Jahn went back to Maynard to discuss her findings. In 2015, Lloyd’s commissioned Jahn and a colleague, Aled Jones, to do a study on food insecurity and finance, as well as a follow-up report in 2019. These garnered much attention within the underwriting and insurance communities, which began pushing companies for more information about their supply chains, exposure to climate change and general preparedness for extreme events.
Meanwhile, security types from the US, Europe, Australia, New Zealand and other countries were becoming interested in Jahn’s work. Talking to them, she became convinced that defence departments might be another major lever for change. “There’s a relationship between the DoD, food security and humanitarian crises around the world,” says Jahn, who notes that in about 80 per cent of those crises, the US military is deployed in some capacity. Most of them involve food and food-systems security.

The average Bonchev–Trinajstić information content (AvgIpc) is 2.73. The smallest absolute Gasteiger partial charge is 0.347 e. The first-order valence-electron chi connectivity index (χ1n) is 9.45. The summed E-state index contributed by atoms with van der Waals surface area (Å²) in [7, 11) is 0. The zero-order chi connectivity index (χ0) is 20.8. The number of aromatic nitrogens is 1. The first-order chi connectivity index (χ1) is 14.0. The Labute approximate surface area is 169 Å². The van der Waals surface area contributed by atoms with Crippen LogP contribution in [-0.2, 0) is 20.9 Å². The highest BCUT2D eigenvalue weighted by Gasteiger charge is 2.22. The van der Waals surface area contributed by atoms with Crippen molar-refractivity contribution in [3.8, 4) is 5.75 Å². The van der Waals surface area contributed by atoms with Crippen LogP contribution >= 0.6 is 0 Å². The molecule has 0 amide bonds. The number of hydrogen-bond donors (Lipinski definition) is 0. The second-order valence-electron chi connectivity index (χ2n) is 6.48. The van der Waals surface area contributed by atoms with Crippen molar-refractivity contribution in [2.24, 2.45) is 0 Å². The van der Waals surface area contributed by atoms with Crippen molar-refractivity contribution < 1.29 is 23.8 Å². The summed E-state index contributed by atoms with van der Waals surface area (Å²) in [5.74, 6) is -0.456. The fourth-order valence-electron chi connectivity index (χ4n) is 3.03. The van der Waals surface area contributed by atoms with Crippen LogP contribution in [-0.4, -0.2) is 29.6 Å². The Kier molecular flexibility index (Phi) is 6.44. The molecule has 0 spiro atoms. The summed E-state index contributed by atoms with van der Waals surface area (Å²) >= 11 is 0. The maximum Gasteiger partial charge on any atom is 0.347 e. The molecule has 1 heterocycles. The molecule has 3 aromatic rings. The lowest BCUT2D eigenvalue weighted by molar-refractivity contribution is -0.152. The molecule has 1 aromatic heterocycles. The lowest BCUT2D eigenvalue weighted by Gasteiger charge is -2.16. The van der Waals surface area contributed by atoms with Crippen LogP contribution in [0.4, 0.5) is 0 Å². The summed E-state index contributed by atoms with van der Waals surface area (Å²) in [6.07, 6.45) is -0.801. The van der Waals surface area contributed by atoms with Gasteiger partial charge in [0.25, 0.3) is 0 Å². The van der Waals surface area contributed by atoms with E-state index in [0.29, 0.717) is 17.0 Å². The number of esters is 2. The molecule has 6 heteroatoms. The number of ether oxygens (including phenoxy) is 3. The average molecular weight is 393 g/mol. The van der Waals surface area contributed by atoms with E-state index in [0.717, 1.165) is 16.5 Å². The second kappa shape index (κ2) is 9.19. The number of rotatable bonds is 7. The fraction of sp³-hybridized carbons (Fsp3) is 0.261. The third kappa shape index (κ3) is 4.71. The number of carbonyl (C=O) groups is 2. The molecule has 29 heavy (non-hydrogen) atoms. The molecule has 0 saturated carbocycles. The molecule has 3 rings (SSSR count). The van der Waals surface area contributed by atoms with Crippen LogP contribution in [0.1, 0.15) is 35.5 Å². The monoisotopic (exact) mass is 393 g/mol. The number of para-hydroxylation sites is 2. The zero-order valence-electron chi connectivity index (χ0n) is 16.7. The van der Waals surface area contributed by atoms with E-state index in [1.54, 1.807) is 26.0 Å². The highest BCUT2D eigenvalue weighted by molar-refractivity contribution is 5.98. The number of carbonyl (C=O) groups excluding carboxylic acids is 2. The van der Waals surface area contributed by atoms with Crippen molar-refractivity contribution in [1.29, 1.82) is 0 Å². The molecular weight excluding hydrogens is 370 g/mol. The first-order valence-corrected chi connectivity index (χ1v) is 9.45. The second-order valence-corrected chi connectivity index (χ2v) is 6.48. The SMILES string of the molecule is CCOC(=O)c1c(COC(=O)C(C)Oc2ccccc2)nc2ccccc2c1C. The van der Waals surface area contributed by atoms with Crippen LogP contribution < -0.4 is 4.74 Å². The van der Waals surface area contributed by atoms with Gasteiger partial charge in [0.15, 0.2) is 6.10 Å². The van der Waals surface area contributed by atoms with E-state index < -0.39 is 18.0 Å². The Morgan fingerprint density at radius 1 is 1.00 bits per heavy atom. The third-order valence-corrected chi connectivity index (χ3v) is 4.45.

Since 2016, Jahn has met with a number of military officials and politicians who are concerned that food could become a weapon in any future conflict. What might have sounded mildly hyperbolic in 2019 now sounds prescient heading into 2022. Food has become a focal point around US-China decoupling and the broader deglobalisation of supply chains. Why did pork prices spike after the pandemic hit? Because the largest pork producer in the US, Smithfields, is owned by a conglomerate with direct ties to the Chinese government, which wanted to export what pork was available to feed its own people. China has also, for the past several years, been buying up ports, farm land, seed banks and key agricultural technology firms around the world.